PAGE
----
Digital marketers need experience-based metrics

If you’ve been a digital marketer for more than a quarter, you know your key performance metrics by heart - things like Cost Per Acquisition (CPA), Marketing Qualified Leads (MQLs), Return on Ad Spend (ROAS) and, of course, Conversion Rate (CR). These are what I call the ‘hard’ marketing metrics - the ones associated with money. But there are other ‘soft’ metrics you should be tracking as well - ones related to the customer experience you’re providing. Why? Because they represent the feelings that ultimately cause your visitors to click that call to action or complete a purchase. It has become increasingly clear over the past few years that fast-changing consumer expectations and rapid technological advances have raised the bar. ‘Good enough’ no longer is. To survive - and, ideally, thrive - you need to know…

Creative, low-cost ideas are the way of the future, and they work just as well (and sometimes better) as some of the most expensive methods of marketing

Despite what you may have heard from expensive marketing companies, it doesn’t take a lot of money to get your customers to engage. As long as you know what you’re doing, you can keep costs low and still facilitate a high level of engagement. Whether you’re an entrepreneur in a small company, a freelancer, or a member of a big marketing team at a large company, it pays to save money where you can in your advertising techniques. Creative, low-cost ideas are the way of the future, and they work just as well (and sometimes better) as some of the most expensive methods of marketing. [si_guide_block id="86160" title="Download our Free Resource – 10 common website customer experience mistakes" description="This guide reveals examples of poor website design…

If you can get customers to become loyal to your brand, their lifetime value to your company will skyrocket.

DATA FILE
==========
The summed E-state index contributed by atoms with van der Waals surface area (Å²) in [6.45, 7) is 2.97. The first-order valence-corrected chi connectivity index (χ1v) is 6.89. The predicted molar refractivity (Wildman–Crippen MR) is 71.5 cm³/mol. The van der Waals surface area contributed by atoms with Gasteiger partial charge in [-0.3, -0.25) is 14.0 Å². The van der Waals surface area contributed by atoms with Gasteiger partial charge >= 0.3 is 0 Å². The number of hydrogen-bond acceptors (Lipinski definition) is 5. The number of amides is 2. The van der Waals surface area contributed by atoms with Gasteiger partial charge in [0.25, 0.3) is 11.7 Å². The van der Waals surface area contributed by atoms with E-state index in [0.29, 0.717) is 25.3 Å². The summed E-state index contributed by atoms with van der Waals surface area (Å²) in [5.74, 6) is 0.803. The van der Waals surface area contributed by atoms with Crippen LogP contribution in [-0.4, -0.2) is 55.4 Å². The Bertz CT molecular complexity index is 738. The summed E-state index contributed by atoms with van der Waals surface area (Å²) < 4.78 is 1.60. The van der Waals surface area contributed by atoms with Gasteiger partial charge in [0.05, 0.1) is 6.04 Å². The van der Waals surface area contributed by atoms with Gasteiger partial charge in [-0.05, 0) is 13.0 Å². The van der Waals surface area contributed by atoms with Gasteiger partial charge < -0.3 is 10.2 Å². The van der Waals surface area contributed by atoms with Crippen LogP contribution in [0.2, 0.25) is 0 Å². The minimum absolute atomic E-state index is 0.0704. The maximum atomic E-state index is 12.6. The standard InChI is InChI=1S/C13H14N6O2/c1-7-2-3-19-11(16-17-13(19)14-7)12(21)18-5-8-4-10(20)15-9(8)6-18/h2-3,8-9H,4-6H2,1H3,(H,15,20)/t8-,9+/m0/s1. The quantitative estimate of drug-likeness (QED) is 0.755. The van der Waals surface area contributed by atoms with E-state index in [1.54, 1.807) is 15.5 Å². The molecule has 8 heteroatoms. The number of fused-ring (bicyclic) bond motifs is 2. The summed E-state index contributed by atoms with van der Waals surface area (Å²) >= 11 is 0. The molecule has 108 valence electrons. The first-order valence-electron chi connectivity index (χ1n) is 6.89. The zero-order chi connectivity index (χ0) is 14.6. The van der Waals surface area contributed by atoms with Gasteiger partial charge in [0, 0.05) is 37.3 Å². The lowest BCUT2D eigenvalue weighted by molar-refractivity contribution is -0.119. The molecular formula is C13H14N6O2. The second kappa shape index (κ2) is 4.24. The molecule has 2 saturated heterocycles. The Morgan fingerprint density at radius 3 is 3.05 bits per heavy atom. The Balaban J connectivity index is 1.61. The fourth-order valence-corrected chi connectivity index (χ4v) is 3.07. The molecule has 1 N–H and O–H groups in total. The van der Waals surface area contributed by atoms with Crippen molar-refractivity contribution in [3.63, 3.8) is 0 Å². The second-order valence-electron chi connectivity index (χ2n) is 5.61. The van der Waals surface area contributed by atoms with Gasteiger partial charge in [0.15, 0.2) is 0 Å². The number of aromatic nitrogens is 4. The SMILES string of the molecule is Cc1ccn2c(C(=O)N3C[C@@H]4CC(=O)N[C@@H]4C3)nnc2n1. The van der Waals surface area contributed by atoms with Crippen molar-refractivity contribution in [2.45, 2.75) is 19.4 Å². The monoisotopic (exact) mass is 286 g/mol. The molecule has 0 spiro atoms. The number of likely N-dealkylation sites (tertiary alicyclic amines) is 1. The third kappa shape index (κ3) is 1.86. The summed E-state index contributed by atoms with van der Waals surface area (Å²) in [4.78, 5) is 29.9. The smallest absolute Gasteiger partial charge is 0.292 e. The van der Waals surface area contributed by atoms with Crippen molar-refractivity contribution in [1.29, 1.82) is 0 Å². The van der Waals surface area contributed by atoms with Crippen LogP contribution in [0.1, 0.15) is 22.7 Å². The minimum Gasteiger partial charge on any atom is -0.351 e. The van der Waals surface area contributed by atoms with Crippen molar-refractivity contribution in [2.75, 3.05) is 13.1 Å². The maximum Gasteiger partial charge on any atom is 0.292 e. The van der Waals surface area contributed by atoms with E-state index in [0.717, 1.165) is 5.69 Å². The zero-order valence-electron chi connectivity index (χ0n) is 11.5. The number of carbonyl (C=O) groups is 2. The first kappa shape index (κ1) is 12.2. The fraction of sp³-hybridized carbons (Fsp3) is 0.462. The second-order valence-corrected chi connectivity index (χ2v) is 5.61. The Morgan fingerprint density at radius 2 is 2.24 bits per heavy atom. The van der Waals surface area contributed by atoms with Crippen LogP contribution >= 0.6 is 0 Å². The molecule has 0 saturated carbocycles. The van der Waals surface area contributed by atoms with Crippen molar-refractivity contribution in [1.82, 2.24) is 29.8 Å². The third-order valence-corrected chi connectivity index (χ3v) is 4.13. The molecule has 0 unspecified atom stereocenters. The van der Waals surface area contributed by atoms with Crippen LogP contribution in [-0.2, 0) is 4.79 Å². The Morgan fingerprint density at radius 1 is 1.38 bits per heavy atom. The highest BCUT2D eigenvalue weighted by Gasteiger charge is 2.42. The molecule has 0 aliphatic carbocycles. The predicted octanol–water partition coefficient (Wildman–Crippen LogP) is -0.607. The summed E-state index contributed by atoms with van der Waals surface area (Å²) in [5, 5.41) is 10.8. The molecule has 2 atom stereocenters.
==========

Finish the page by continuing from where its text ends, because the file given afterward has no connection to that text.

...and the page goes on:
Turning customers into loyalists was once the holy grail of branding: If you can get customers to become loyal to your brand, their lifetime value to your company will skyrocket. Today, fanatics are the new loyalists. They don’t just buy your brand all the time, yours is the only brand they buy, so it becomes an important part of their identity. A loyal customer loves your brand, but they might also buy your competitors’ products half the time. Brand fanatics — like sports fanatics — are fiercely loyal to the point of exclusion. They’ll even turn other items into billboards for your brand by placing your stickers and logos all over their computers, cars, and backpacks. [si_guide_block id="59989" title="Download our Individual Member Resource – Customer onboarding guide" description="This guide will show you how to…

One of the newest tools in digital marketing, messenger applications present a great opportunity for brands to boost their open rates, enhance their visibility, and build a great relationship with customers

Messaging applications are online communication channels that facilitate free, instant messaging between individuals or within groups. Some popular examples include Facebook Messenger, WhatsApp, and WeChat in China. In recent years, companies have started to use these apps to privately share relevant content with customers. So, are messaging apps the next big thing in customer communications? As of 2015, mobile messaging app usage surpassed social media usage for the first time and has continued to grow since. As such, messaging apps have become an essential marketing and communications tool for businesses. Many marketers in 2019 are drawn to messenger apps by their impressive open rate, which is far higher than that of traditional B2C communication methods such as email.

The stats on messaging app…

Millennials want the same thing as every other age group, it's just the channels for delivering it that have changed

They have youth, influence and spending power. They can also spot BS from a mile away, and it’s not easy to win their hearts. EContent even predicts that Millennials – or Generation Y – will "become the world’s most powerful customers". Indeed, it seems that the demographic has reached an important point where its purchasing power is approaching its peak. [si_guide_block id="35932" title="Download our Individual Member Resource – Smarter Instagram marketing guide" description="Our Smarter Instagram marketing guide will help you tap into the consumer activity on Instagram to use it to grow your business."/] It’s also a huge generation, born anytime between the early 1980s and 2000. Of course, there are major differences in life experience and expectations between someone born in ‘83 and someone born in ‘99, but the important…